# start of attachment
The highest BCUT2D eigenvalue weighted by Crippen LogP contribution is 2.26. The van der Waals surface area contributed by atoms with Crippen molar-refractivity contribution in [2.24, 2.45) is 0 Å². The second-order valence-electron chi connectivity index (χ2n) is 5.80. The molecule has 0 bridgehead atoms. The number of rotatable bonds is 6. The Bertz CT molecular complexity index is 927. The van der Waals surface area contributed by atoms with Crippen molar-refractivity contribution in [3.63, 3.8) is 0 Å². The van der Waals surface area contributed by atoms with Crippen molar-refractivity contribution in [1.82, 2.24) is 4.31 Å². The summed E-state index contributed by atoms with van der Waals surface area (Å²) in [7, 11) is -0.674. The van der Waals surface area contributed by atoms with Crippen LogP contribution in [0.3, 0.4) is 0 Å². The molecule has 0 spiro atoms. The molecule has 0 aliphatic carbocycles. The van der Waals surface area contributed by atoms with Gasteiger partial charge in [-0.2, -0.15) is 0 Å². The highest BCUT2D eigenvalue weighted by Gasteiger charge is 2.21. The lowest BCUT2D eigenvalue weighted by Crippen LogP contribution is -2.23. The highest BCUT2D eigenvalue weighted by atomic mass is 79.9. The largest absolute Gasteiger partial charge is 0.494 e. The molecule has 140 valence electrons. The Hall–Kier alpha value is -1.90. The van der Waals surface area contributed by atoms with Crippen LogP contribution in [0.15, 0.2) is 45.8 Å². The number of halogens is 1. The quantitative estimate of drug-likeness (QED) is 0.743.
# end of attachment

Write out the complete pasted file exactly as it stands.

The highest BCUT2D eigenvalue weighted by Crippen LogP contribution is 2.26. The van der Waals surface area contributed by atoms with Crippen molar-refractivity contribution in [2.24, 2.45) is 0 Å². The second-order valence-electron chi connectivity index (χ2n) is 5.80. The molecule has 0 bridgehead atoms. The number of rotatable bonds is 6. The Bertz CT molecular complexity index is 927. The van der Waals surface area contributed by atoms with Crippen molar-refractivity contribution in [3.63, 3.8) is 0 Å². The van der Waals surface area contributed by atoms with Crippen molar-refractivity contribution in [1.82, 2.24) is 4.31 Å². The summed E-state index contributed by atoms with van der Waals surface area (Å²) in [7, 11) is -0.674. The van der Waals surface area contributed by atoms with Crippen LogP contribution in [0.3, 0.4) is 0 Å². The molecule has 0 spiro atoms. The molecule has 0 aliphatic carbocycles. The van der Waals surface area contributed by atoms with Gasteiger partial charge in [-0.2, -0.15) is 0 Å². The highest BCUT2D eigenvalue weighted by Gasteiger charge is 2.21. The lowest BCUT2D eigenvalue weighted by Crippen LogP contribution is -2.23. The highest BCUT2D eigenvalue weighted by atomic mass is 79.9. The largest absolute Gasteiger partial charge is 0.494 e. The molecule has 140 valence electrons. The Hall–Kier alpha value is -1.90. The van der Waals surface area contributed by atoms with Crippen LogP contribution in [0.15, 0.2) is 45.8 Å². The number of halogens is 1. The quantitative estimate of drug-likeness (QED) is 0.743.